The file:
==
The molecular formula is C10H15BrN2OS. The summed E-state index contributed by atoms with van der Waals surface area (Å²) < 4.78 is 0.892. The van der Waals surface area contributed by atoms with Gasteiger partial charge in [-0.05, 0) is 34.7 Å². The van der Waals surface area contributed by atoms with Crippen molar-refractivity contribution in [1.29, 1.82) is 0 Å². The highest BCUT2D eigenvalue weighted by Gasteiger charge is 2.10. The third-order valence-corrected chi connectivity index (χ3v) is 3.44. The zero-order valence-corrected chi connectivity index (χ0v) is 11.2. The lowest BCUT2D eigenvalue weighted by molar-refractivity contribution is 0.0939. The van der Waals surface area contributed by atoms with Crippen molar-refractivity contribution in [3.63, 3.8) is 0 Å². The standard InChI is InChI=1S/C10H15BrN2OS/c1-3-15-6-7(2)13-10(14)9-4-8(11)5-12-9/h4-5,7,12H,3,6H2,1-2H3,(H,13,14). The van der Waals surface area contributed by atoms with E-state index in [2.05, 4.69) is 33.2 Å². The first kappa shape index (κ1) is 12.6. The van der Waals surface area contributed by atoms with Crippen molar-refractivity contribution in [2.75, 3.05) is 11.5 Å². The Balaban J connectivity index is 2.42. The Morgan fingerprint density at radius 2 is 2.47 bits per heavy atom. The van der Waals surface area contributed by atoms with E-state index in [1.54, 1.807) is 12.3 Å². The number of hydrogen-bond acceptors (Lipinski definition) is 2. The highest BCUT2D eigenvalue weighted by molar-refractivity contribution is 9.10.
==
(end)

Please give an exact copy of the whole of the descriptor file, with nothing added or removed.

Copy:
The molecular formula is C10H15BrN2OS. The summed E-state index contributed by atoms with van der Waals surface area (Å²) < 4.78 is 0.892. The van der Waals surface area contributed by atoms with Gasteiger partial charge in [-0.05, 0) is 34.7 Å². The van der Waals surface area contributed by atoms with Crippen molar-refractivity contribution in [1.29, 1.82) is 0 Å². The highest BCUT2D eigenvalue weighted by Gasteiger charge is 2.10. The third-order valence-corrected chi connectivity index (χ3v) is 3.44. The zero-order valence-corrected chi connectivity index (χ0v) is 11.2. The lowest BCUT2D eigenvalue weighted by molar-refractivity contribution is 0.0939. The van der Waals surface area contributed by atoms with Crippen molar-refractivity contribution in [3.63, 3.8) is 0 Å². The standard InChI is InChI=1S/C10H15BrN2OS/c1-3-15-6-7(2)13-10(14)9-4-8(11)5-12-9/h4-5,7,12H,3,6H2,1-2H3,(H,13,14). The van der Waals surface area contributed by atoms with E-state index in [2.05, 4.69) is 33.2 Å². The first kappa shape index (κ1) is 12.6. The van der Waals surface area contributed by atoms with Crippen molar-refractivity contribution in [2.75, 3.05) is 11.5 Å². The Balaban J connectivity index is 2.42. The Morgan fingerprint density at radius 2 is 2.47 bits per heavy atom. The van der Waals surface area contributed by atoms with E-state index in [1.54, 1.807) is 12.3 Å². The number of hydrogen-bond acceptors (Lipinski definition) is 2. The highest BCUT2D eigenvalue weighted by molar-refractivity contribution is 9.10.